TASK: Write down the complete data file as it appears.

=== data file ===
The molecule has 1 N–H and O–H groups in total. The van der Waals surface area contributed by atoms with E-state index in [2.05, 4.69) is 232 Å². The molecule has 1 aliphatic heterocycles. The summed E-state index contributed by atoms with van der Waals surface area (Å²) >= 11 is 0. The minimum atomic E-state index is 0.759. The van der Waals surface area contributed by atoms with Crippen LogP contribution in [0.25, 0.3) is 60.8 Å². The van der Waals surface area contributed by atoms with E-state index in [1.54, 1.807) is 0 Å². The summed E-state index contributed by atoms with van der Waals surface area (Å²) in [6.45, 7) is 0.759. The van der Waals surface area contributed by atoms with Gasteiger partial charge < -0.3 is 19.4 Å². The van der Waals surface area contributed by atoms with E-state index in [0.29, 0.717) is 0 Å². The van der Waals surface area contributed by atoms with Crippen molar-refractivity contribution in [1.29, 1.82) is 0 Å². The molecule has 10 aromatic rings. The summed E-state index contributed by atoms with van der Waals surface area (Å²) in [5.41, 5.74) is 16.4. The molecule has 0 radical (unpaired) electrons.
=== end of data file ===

The molecule has 1 N–H and O–H groups in total. The van der Waals surface area contributed by atoms with E-state index in [2.05, 4.69) is 232 Å². The molecule has 1 aliphatic heterocycles. The summed E-state index contributed by atoms with van der Waals surface area (Å²) >= 11 is 0. The minimum atomic E-state index is 0.759. The van der Waals surface area contributed by atoms with Crippen LogP contribution in [0.25, 0.3) is 60.8 Å². The van der Waals surface area contributed by atoms with E-state index in [1.54, 1.807) is 0 Å². The summed E-state index contributed by atoms with van der Waals surface area (Å²) in [6.45, 7) is 0.759. The van der Waals surface area contributed by atoms with Gasteiger partial charge < -0.3 is 19.4 Å². The van der Waals surface area contributed by atoms with E-state index in [0.29, 0.717) is 0 Å². The van der Waals surface area contributed by atoms with Crippen molar-refractivity contribution in [1.29, 1.82) is 0 Å². The molecule has 10 aromatic rings. The summed E-state index contributed by atoms with van der Waals surface area (Å²) in [5.41, 5.74) is 16.4. The molecule has 0 radical (unpaired) electrons.